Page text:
All About Wheelchairs

This is part one of a two-parter that I was originally going to title, “The Cost of Disability” (meant in a very literal sense). I started writing the post, which is a list of things that one needs when living with paralysis, with a short description (including price) of each item on the list. When I got to wheelchairs, I realized that the post would’ve been a lot less cumbersome to write if I had a post that discussed types of wheelchairs and their prices. One problem: the post didn’t exist yet. So here we are!

I wanted to talk about wheelchairs because I’m in the process of ordering one, and because my wheelchair is often the first thing people notice about me. My current wheelchair is a TiLite manual chair with blue spokes – I’ve named it Sexy (for those who get the “Doctor Who” reference, we need to be best friends). All of my wheelchairs have names. There’s Clunker, the hospital rental with terrible brakes that was darn near impossible to steer and propel efficiently by myself; Speedy, the power-assist chair I used from my senior year of high school until the beginning of my junior year of college; and Spiffy, the power-assist chair I used in my junior and senior year of college.

For people living with mobility impairments, wheelchairs are basically an extension of our bodies, and they provide a means by which we can get around. It’s important that they fit, that they work, and that they are properly taken care of. I’m going to describe different wheelchairs below and use terms for wheelchair parts that you may not be familiar with. It may be better if you google these terms, because explaining each component is going to make each paragraph twice as long, and Google images may provide better assistance than my rambling.

What sorts of chairs are on the market?

  1. The Manual chair: These chairs are self-propelled, and are typically used by people with lower-level SCIs/people with good arm and grip strength. They are typically less expensive than power-assist and power chairs, because there is no battery required. There is lots of debate over which type of frame to get (rigid vs. folding), the material of the frame (aluminum vs. titanium), the type of wheels (standard vs. carbon fiber), sideguards or no sideguards, type of cushion (air, gel, a combination of the two), etc. These debates (usually among wheelchair users) matter, because whenever you order a chair, you have certain things that come standard, and optional costly upgrades. Wheelchairs are expensive as it is (here is an order form where the initial price is $2,775), so any upgrade will have to be worth it. Some upgrades/add-ons are for safety reasons, such as anti-tippers (the things you put on the back of your chair so that you don’t flip over backwards if you pop a wheelie), or for practical or helpful reasons, such as armrests and push handles. To give you an idea of how much add-ons can add on, my wheelchair cost around $4,700.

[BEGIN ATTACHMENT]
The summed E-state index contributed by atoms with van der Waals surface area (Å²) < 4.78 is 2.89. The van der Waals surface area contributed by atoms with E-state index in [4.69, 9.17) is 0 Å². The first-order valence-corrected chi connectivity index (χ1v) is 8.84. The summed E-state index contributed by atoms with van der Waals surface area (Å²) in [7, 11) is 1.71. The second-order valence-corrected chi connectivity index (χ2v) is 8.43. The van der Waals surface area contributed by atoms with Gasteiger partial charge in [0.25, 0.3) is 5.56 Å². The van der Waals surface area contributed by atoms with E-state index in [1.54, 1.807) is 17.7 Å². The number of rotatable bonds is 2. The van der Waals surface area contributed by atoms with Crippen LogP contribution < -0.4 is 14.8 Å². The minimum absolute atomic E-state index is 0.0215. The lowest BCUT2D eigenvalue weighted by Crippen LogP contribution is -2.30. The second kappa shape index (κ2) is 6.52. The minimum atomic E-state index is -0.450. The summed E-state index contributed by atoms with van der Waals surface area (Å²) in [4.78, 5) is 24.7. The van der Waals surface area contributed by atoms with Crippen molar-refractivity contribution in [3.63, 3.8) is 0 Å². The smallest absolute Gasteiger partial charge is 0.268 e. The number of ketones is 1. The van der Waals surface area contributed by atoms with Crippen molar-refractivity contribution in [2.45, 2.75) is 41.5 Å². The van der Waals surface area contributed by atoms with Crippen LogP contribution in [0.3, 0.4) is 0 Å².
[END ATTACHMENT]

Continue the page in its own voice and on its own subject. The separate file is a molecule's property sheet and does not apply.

The perks of a manual chair are that you can pop a wheelie to get up onto sidewalks when there is no curb cut, and onto subways when there’s a large gap between the train and the platform. It’s also smaller than most chairs, which means you can fit into smaller spaces/hallways, or pack it into your car without having to upgrade to a minivan. The downside is that manual chairs require a lot of effort to push relative to other chairs. The most basic of manual chairs can cost a few hundred dollars, but these will be way too difficult to push by yourself. You can always get a handcycle attachment, but I have no idea if insurance will cover that.

  2. Power-assist chairs: This chair is basically power steering for manual wheelchair users. Note how the center of the wheel (the axel) appears to be much larger than it is on a manual chair. This is because the axel houses the battery/other mechanical things. These are way more expensive than manual chairs, and a set of power-assist wheels can set you back $12,000 (at least that’s what my old receipt from the dealer or insurance company says). These are also heavier than manual chairs, which means that if your chair breaks (and mine have), you are stranded with a heavy chair.